Opinion: Text to Speech instead of Human Narration?

I've been playing with text to speech technology for a while, hoping that one day we can cut out a significant development expense.

Now that SL360 has T2S it as a built in option, it's back on my radar. 

So far the feedback from people in my group about using "robot" narrators is mixed. 

On one hand, we can increase output and narrators provide key engagement at certain points in eLearning coursework (sometimes our budget constraints would not allow us to pay for voice talent at all.)

On the other hand, these voices are far from perfect and still can't exhibit much of the inflection and warmness created by a human voice.

What is your opinion on using text to speech voices as primary narrators?

9 Replies
Matthew Bibby

I prefer human voices, however, TTS is very handy during development to use as a placeholder while waiting for the final audio.

That being said, I have used TTS as a primary narrator before. I sprinkled robot jokes throughout and had the TTS try and say tongue twisters, imitate the "fitter happier more productive" voice from that radiohead song etc. The audience loved it and the use of humour seemed to make the TTS more bearable (and it made sense for the audience and topic). 

Sean Speake

As a learner I detest TTS - for the most part it's pretty terrible.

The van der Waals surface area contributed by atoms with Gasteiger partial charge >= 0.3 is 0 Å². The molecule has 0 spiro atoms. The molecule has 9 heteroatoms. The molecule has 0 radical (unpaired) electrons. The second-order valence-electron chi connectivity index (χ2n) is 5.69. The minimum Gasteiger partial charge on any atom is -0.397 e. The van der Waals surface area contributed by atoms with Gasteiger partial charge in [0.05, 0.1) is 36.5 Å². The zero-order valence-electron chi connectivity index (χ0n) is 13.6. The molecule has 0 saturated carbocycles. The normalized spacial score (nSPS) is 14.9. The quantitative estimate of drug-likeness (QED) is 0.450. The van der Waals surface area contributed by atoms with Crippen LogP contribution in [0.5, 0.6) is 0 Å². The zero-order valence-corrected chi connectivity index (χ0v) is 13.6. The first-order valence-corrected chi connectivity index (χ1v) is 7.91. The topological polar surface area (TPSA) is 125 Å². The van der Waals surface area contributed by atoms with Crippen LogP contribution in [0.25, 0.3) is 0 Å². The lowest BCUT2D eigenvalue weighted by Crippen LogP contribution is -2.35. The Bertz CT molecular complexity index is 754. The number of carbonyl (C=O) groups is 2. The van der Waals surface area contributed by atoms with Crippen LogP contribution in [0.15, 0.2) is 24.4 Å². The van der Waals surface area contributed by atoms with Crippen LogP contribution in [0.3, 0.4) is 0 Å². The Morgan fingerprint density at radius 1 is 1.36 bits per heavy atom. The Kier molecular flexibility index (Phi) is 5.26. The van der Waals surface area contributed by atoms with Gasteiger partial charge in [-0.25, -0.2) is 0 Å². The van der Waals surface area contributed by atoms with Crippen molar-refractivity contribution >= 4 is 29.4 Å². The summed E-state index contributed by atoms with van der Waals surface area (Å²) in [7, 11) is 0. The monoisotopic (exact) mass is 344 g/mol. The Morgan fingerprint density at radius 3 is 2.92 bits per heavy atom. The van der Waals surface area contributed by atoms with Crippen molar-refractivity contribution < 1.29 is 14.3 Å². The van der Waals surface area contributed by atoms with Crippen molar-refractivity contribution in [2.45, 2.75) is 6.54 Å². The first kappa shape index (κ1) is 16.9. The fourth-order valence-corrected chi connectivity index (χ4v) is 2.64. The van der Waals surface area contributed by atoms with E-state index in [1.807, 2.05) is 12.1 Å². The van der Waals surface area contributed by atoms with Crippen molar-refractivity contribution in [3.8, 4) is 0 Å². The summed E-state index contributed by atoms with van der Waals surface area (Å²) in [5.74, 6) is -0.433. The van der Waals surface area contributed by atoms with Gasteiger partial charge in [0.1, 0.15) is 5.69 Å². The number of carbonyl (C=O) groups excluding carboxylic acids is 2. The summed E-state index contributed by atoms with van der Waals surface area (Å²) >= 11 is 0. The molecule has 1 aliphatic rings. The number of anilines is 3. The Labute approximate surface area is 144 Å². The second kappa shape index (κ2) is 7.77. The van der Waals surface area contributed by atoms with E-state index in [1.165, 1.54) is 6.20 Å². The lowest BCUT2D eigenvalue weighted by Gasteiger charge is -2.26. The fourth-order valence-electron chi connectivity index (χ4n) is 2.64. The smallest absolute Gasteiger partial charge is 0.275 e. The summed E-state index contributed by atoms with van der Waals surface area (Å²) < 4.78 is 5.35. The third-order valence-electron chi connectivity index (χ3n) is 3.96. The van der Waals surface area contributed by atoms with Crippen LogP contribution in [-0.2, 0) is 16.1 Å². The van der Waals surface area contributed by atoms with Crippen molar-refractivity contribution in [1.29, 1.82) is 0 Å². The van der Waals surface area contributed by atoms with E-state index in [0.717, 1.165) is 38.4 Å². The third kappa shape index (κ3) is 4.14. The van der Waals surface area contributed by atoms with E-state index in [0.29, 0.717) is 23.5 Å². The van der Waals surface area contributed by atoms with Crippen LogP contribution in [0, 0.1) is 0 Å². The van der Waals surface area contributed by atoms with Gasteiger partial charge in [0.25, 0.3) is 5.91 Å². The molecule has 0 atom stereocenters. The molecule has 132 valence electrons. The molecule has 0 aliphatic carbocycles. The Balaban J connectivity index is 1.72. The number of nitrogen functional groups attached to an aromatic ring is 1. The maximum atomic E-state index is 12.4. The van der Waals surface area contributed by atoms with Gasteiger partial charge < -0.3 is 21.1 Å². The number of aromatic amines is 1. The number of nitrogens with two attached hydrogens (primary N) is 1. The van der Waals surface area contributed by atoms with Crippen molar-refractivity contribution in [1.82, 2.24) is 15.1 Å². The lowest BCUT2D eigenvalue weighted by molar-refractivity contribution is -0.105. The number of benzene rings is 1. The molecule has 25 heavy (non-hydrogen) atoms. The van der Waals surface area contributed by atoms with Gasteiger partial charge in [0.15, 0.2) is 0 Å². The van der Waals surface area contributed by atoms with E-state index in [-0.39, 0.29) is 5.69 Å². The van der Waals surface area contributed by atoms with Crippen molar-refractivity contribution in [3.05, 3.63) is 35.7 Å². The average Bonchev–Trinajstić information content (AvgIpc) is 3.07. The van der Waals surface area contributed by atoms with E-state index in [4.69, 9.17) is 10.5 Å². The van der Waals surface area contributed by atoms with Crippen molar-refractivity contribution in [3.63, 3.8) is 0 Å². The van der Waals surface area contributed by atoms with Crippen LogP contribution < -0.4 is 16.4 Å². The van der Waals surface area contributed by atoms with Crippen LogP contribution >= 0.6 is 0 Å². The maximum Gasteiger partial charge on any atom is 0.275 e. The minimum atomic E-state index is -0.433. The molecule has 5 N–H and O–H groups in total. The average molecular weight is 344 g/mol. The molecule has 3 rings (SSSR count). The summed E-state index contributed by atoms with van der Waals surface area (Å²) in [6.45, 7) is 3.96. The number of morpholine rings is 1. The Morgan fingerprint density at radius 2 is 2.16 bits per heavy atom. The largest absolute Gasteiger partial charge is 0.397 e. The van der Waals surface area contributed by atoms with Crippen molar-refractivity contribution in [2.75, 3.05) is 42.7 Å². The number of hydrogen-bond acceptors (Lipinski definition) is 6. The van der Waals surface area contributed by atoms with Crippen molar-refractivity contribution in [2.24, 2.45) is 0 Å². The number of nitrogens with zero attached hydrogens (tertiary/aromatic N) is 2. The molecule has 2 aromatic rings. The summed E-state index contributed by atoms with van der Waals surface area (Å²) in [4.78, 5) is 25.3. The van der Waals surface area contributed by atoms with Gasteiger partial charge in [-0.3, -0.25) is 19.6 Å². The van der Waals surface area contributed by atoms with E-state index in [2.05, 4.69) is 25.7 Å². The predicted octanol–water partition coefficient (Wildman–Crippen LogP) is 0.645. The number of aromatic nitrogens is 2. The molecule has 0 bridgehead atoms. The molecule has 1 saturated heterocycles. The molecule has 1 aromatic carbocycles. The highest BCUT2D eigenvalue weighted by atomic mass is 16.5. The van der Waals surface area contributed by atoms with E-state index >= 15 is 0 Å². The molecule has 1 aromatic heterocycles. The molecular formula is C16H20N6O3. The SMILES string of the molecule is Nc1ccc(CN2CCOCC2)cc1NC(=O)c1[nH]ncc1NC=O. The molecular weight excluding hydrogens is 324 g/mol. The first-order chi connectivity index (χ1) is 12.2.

That being said, using an approach like Matthew's excellent suggestion can be helpful for the right topics.

I'd also strongly suggest keeping it to short elearning bursts. There's a world of difference between a quick hit 5 minute blast and a half hour long course of robot droning.


"Warm and Natural" are words that resonate with me. I might even prefer the "conversational SME speaking passionately, if imperfectly" over the "well rehearsed voice talent".  Most of my participants are used to conference call audio and presentations so hearing the same type of audio in a course seems natural to them.

Governance People

I'm experimenting with Amazon Polly.  People are getting used to Alexa and this is the same technology.  I will not use as yet in my courses, but maybe we are not too far away from it.  You access it through AWS and use specific text markup to alter the speech.  It is not expensive by any means and you have instant access to the mp3 files.

E.J. Smith

Hi Gregory, 

I know that this is an older post, but I figure that I'll weigh in just in case. I'm biased about natural voice and TTS voices because I'm in the voice over industry. My company GM Voices http://www.gmvoices.com/docs/ej/e-learning_rescue/ is behind a large majority of TTS voice options that are on the market today, but with that being said, your learners need as few distractions as possible when they are engaged with your learning modules.

Having a TTS (text to speech) can become a huge distraction if the learner has a difficult time getting past the lack of empathy or emotion of the subject matter. And because not all topics in eLearning are the same, having a natural voice actor as your go to, allows the learner to truly "feel" the emotion, empathy, or severity and eagerness in the tone of the voice actor. 

If you're looking for cost-effective solutions for voice, please let me know how I can help. 

E.J. Smith